Handling cakes can be tricky, whether you're stacking fragile, split layers as you frost them or moving an iced cake to a serving platter. In the past, we've pressed other kitchen gear into service, such as rimless cookie sheets, the bottoms of tart pans, or pizza peels. Now bakeware companies have created cake lifterslarge spatula-like devices designed to slip under and support cakes, preventing breakage. We put six lifters, priced from $9.99 to $29, to the test.
Moving the two un-iced layers of Strawberry Dream Cake posed no problem for any cake lifter. But as we transferred each of the thin, fragile, split layers to assemble a four-layer lemon cake, we were grateful for the extra support. Large lifters got in the way as we tried to line up the layers' edges. Smaller lifters let us see what we were doing. The greater challenge, however, was moving cakes after they were assembled and frosted. Thin cake lifters, though easy to slide under cakes, flexed and bounced under the weight. Lifters that were too large or unbalanced felt awkward and heavy, straining our wrists. Poorly designed handles provided no leverage.
One lifter fell right in the middle. It's slightly flexible, small enough to maneuver for stacking cake layers, and sturdy enough to let us hoist finished cakes with confidence. Plus, we like the comfortable offset handle. Do you need a cake lifter? Not really, but it's a nice addition to the avid baker's bag of tricks.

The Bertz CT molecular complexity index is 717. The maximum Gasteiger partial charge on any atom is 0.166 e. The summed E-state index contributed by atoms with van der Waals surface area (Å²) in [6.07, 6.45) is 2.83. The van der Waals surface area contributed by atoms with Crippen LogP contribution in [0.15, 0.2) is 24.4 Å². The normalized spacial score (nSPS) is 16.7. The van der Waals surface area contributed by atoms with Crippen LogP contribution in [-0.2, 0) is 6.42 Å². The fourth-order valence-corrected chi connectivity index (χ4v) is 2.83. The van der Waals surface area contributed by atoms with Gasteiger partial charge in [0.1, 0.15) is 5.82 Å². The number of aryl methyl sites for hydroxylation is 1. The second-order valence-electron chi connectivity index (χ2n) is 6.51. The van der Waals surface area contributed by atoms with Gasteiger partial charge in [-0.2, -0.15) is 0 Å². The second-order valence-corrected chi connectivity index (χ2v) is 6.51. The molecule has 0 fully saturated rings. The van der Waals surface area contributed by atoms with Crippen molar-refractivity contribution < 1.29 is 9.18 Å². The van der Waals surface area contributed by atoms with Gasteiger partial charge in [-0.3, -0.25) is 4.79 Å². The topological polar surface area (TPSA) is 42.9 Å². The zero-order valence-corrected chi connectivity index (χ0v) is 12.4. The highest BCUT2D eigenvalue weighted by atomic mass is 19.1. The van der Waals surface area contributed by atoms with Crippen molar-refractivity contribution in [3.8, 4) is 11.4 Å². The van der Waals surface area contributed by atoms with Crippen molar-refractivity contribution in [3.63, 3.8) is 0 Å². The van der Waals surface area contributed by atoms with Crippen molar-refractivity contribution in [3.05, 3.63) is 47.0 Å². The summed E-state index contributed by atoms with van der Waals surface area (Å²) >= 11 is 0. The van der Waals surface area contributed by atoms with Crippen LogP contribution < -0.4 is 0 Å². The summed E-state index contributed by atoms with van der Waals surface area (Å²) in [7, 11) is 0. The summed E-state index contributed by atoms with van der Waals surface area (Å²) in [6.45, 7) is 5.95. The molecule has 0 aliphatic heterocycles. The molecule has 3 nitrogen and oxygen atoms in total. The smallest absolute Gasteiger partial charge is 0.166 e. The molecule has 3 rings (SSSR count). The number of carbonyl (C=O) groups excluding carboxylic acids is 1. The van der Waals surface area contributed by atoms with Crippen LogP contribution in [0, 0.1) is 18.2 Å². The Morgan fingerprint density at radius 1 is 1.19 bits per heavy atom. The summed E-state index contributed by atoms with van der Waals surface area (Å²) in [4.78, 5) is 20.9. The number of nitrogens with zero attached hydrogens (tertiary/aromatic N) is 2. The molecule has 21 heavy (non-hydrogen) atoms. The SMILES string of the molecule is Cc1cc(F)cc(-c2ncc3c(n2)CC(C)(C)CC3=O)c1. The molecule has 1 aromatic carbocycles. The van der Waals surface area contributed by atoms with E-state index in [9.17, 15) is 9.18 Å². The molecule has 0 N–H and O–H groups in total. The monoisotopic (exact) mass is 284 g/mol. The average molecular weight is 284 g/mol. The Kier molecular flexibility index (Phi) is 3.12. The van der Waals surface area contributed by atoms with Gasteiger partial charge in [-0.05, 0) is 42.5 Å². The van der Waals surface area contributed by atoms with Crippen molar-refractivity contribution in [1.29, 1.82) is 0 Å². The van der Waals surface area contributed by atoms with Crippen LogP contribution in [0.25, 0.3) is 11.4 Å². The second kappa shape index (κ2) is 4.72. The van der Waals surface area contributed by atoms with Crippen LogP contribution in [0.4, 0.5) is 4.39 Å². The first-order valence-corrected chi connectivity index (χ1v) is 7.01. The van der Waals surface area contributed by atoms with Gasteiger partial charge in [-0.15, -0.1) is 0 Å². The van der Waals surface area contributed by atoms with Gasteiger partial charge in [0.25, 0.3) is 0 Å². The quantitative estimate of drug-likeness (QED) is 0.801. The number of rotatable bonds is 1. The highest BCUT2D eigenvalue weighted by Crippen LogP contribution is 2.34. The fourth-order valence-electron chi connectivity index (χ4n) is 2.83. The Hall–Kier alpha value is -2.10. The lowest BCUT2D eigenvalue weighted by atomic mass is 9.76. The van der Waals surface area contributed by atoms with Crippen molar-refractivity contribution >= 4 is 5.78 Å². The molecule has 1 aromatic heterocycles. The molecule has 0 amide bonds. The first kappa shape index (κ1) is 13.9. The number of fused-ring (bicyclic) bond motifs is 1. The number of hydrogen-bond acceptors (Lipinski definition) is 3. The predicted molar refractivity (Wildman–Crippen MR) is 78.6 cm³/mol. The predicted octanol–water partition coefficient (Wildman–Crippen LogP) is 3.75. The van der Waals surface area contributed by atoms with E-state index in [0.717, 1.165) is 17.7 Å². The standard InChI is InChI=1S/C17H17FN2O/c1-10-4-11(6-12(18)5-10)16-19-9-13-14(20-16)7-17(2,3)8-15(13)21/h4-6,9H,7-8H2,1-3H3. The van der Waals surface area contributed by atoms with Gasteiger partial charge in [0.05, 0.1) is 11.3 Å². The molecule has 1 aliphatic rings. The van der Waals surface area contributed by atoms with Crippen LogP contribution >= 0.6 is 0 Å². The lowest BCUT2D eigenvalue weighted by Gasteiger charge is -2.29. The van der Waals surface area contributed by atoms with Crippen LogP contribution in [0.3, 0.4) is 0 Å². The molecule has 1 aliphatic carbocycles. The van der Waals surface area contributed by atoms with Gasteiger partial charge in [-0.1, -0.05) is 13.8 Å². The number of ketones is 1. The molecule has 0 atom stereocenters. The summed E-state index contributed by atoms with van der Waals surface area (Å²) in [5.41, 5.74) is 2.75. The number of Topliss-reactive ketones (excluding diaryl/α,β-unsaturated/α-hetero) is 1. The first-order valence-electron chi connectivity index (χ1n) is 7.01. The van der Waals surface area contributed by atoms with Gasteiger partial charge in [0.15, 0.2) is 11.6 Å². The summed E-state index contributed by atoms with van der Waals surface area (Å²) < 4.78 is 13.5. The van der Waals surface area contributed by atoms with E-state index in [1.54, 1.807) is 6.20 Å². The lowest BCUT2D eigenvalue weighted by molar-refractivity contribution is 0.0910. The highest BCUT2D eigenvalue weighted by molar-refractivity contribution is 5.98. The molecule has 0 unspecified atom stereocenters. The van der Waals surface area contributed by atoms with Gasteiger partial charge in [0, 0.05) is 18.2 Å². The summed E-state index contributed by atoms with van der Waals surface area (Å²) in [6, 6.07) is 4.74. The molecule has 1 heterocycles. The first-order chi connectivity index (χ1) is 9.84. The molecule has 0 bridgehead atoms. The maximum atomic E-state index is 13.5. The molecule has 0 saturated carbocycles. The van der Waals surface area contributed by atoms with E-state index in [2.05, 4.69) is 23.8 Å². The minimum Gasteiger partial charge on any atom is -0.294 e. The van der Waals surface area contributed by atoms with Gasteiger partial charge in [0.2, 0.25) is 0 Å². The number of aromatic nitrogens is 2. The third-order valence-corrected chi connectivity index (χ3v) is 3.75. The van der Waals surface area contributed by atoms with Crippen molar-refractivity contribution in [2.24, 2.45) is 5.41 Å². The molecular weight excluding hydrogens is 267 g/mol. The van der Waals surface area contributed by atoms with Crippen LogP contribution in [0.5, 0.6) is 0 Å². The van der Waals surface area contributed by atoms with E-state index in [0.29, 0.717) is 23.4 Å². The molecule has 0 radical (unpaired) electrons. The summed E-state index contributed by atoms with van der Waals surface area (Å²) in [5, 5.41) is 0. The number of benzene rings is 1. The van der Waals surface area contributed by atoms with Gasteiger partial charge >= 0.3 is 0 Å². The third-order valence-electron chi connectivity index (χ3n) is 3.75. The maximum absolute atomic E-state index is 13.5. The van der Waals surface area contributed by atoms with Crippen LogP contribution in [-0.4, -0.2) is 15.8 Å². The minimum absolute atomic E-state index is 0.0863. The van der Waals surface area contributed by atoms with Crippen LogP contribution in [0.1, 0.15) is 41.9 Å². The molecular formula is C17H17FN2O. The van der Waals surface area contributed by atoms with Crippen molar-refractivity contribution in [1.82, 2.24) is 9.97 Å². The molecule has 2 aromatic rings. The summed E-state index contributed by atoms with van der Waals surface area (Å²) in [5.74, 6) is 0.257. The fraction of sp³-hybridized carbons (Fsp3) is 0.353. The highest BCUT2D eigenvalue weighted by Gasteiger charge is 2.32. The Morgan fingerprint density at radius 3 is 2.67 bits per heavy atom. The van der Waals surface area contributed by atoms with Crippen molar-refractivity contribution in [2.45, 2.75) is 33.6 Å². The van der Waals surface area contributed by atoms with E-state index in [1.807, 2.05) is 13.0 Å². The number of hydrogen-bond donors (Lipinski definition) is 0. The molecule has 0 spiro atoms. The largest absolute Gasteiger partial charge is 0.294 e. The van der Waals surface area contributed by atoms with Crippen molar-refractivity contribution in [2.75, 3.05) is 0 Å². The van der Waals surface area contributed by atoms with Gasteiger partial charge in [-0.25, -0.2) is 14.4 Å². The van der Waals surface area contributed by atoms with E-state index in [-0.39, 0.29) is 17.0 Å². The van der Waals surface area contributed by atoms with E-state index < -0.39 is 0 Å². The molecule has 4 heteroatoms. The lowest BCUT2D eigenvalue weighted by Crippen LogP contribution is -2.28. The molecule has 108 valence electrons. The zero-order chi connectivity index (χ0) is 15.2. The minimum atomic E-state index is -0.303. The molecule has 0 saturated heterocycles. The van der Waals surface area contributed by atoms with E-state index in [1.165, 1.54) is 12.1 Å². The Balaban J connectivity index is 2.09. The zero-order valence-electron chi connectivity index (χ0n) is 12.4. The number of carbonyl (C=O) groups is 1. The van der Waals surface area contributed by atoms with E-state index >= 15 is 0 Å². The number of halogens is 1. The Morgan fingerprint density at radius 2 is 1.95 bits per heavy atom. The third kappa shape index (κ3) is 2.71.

The nonslip grip and narrow, straight blade let testers remove the smallest bones with precision and complete comfort. Perfectly balanced with enough flexibility to maneuver around tight joints. The low price was a bonus.
Hefty in weight, this knife was a solid performer when removing poultry bones, and the handle was easy to grip, even when covered in chicken fat. Piercing silver skin was a challenge since the tip wasn’t sharp enough and the long narrow blade produced slightly jagged cuts.
|Recommended with Reservations|
The sharp tip performed well when removing silver skin, but it was too flexible when maneuvering around poultry joints, leaving testers feeling a lack of control. The heavy handle was slightly unbalanced and became slippery once covered in poultry fat.
Designed to replicate a samurai blade, this expensive knife was a disappointment. It struggled to pierce the silver skin, although long cuts were smooth and even. Minimal flexibility and extreme curve got in the way when maneuvering around joints. The smooth handle was hard to grip and slippery.
The large, cumbersome handle reminded testers of an outdoors knife for fishing and hunting. The blade was too wide to maneuver around joints and it struggled to pierce silver skin. Unlike other knives, this boning knife could only slice in one direction, making intricate cuts around joints difficult.
The blade was so flexible it led to erratic cuttings; testers said the knife was hard to control. The blade was not sturdy enough to maneuver around joints and the lightweight handle felt flimsy and unbalanced.
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